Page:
Possibly created for a woman: magnificent miniatures on a golden background and vivid pen drawings for the Book of Revelation

Apocalypse of Lambeth Palace

London (England) — 1260–1270

Apocalypse of Lambeth Palace

Apocalypse of Lambeth Palace

London (England) — 1260–1270

  1. This Apocalypse distinguishes itself through its combination of splendid miniatures and pen drawings

  2. 112 pages illustrated with 78 full-page miniatures on a gold background and 28 forceful pen drawings

  3. Artistic clues point to a female recipient, likely the wife or daughter of William III de Ferrers, Earl of Derby (1200–1254)

Apocalypse of Lambeth Palace

Alternative Titles:
  • Lambeth-Apokalypse
Apocalypse of Lambeth Palace – Ms. 209 – Lambeth Palace, Library of the Archbishop of Canterbury (London, United Kingdom)
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  1. Short Description
  2. Codicology

Short Description

The 13th century Apocalypse of Lambeth Palace distinguishes itself through its combination of splendid miniatures in the main body and pen drawings in the appendix. The Latin manuscript from London probably originated at the behest of Eleanor de Quincy (d. 1274), the daughter of William de Ferrers, 5th Earl of Derby (1200–1254) or his wife Margaret de Ferrers (d. 1281). The text of the Book of Revelation as well as excerpts from the Berengaudus Commentary are to be found on 112 pages illustrated with 78- full-page miniatures with 23 karat gold backgrounds and 28 pen drawings. With its pedagogical intention, the Apocalypse offers the reader visual support for understanding the Biblical content.

Apocalypse of Lambeth Palace

An exceptionally attractive combination of colored pen drawings and magnificent miniatures is offered by the Apocalypse of Lambeth Palace, which originated in England between 1260 and 1270. On 112 pages, the Latin manuscript from London presents the Book of Revelation as well as excerpts from the late–11th century Berengaudus Commentary. The reader is given visual support for understanding John’s Biblical vision with a total of 78 framed, half-page miniatures with 23 karat gold backgrounds and 28 pen drawings.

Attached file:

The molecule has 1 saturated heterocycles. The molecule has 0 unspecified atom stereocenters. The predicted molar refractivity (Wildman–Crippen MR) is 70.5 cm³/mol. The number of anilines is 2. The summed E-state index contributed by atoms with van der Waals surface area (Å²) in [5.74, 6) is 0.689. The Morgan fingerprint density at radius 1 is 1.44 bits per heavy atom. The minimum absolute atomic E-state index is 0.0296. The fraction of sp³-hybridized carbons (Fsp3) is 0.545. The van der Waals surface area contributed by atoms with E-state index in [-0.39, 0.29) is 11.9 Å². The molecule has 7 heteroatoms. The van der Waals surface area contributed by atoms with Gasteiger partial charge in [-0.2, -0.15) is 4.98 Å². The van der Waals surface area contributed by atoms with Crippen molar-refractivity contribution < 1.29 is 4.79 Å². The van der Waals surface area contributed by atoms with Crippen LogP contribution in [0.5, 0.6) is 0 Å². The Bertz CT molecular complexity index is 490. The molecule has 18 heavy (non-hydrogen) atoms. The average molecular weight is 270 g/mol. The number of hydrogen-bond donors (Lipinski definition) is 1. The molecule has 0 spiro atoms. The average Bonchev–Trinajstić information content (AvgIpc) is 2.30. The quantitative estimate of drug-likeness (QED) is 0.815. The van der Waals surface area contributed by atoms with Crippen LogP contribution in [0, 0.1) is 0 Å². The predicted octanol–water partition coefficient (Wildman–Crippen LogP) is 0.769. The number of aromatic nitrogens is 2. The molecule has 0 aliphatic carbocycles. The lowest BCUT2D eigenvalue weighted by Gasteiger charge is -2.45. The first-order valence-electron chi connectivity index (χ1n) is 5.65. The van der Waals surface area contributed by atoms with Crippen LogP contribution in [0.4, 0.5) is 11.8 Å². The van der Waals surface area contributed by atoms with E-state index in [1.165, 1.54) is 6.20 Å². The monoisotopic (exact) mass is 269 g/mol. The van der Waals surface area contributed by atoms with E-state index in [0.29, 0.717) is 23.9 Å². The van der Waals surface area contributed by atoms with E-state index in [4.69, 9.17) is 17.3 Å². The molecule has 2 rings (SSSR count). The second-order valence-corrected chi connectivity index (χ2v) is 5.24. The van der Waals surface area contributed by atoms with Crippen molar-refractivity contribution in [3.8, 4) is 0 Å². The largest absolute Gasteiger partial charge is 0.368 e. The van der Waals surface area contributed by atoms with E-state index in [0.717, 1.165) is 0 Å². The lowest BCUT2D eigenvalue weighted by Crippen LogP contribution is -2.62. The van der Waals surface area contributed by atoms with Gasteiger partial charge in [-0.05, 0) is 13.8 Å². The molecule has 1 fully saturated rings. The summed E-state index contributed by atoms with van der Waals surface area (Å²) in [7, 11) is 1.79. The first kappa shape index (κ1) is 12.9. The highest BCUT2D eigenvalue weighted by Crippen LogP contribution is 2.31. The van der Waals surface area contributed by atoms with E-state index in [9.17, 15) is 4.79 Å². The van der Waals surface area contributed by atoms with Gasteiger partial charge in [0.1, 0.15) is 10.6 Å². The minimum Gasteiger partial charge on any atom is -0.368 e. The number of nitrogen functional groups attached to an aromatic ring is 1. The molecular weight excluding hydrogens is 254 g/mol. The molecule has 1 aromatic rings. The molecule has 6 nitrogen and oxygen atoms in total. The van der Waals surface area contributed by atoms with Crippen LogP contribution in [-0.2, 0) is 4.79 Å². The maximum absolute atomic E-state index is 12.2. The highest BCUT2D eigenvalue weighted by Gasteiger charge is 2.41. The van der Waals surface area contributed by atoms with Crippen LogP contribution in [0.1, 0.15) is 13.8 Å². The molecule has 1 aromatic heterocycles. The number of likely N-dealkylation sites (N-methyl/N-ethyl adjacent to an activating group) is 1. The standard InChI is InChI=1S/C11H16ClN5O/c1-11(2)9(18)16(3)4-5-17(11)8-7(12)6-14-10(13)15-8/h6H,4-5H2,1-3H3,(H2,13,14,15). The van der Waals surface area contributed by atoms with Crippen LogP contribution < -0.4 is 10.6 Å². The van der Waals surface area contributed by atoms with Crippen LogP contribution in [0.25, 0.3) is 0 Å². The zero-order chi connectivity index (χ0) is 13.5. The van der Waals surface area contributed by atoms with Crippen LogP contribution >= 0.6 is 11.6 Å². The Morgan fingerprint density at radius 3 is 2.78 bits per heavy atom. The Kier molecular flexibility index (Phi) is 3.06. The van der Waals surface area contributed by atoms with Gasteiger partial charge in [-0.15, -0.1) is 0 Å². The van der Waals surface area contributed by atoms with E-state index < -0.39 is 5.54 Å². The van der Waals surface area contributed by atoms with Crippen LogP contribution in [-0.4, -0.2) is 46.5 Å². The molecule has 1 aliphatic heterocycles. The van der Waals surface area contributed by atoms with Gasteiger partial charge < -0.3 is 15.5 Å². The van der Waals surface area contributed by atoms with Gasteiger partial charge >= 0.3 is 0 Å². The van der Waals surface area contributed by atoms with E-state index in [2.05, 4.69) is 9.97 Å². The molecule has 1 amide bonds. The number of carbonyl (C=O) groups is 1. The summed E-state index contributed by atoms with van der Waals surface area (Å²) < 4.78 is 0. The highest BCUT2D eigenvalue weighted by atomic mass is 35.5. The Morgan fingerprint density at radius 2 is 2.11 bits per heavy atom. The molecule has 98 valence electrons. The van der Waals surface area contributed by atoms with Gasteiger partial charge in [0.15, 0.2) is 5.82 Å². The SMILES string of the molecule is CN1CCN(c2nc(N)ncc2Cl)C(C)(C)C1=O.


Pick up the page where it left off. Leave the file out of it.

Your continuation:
A Manuscript with Pedagogical Value

Who it was that commissioned work on the Apocalypse cannot be said for certain. It was either Eleanor de Quncy (d. 1274) the daughter of William de Ferrers, 5th Earl of Derby (1200–1254) or his wife Margaret de Ferrers (d. 1281). The purpose of the manuscript was to be simultaneously pedagogical and entertaining. It was meant to educate the reader and transmit an understanding of the biblical text. The depiction of the Whore of Babylon appears to indicate a female recipient. The aristocratic lady with the devil’s cup in her hands stands on a seven-headed beast and is understood to be a warning against vanity and luxury.

Interesting Page Layout

The rectangular miniatures are always found above the two-columned text, which is almost always framed by ornamental lines in blue and red ink. Golden filigree ornaments join in, decorating the fascinating calligraphic script. This composition was particularly common in English illuminated manuscripts with hagiographic content, but also for the Apocalypses of the 12th century, e.g. the St. Alban’s Psalter or the Winchester Bible.

Red and Blue as Apocalyptic Colors

One is struck by the generous use of the colors red and blue. Together, the luminous tones create an apocalyptic atmosphere in the sometimes gruesome scenes from the story of the end of days. The primarily golden background creates a brilliant contrast to both of the colors and backlights the pictures with its heavenly glory. Additionally, each miniature is invested like a small painting and is surrounded by a simple frame of mostly blue or red.